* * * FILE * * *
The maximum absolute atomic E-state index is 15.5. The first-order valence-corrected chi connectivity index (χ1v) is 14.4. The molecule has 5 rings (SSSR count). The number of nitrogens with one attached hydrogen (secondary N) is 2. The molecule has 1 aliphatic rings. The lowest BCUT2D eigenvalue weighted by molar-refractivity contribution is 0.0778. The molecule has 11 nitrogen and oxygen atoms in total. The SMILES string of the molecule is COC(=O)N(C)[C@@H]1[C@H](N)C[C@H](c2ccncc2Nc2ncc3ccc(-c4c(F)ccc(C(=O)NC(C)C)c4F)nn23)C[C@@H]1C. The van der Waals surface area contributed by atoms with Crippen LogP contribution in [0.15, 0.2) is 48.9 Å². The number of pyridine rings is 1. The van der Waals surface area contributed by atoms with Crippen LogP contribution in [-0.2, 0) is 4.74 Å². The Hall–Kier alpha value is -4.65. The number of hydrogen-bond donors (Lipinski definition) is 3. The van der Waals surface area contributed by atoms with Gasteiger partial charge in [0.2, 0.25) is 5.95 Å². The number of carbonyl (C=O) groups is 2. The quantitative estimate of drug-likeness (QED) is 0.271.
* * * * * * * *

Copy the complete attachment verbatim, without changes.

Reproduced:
The maximum absolute atomic E-state index is 15.5. The first-order valence-corrected chi connectivity index (χ1v) is 14.4. The molecule has 5 rings (SSSR count). The number of nitrogens with one attached hydrogen (secondary N) is 2. The molecule has 1 aliphatic rings. The lowest BCUT2D eigenvalue weighted by molar-refractivity contribution is 0.0778. The molecule has 11 nitrogen and oxygen atoms in total. The SMILES string of the molecule is COC(=O)N(C)[C@@H]1[C@H](N)C[C@H](c2ccncc2Nc2ncc3ccc(-c4c(F)ccc(C(=O)NC(C)C)c4F)nn23)C[C@@H]1C. The van der Waals surface area contributed by atoms with Crippen LogP contribution in [0.15, 0.2) is 48.9 Å². The number of pyridine rings is 1. The van der Waals surface area contributed by atoms with Crippen LogP contribution in [-0.2, 0) is 4.74 Å². The Hall–Kier alpha value is -4.65. The number of hydrogen-bond donors (Lipinski definition) is 3. The van der Waals surface area contributed by atoms with Gasteiger partial charge in [0.2, 0.25) is 5.95 Å². The number of carbonyl (C=O) groups is 2. The quantitative estimate of drug-likeness (QED) is 0.271.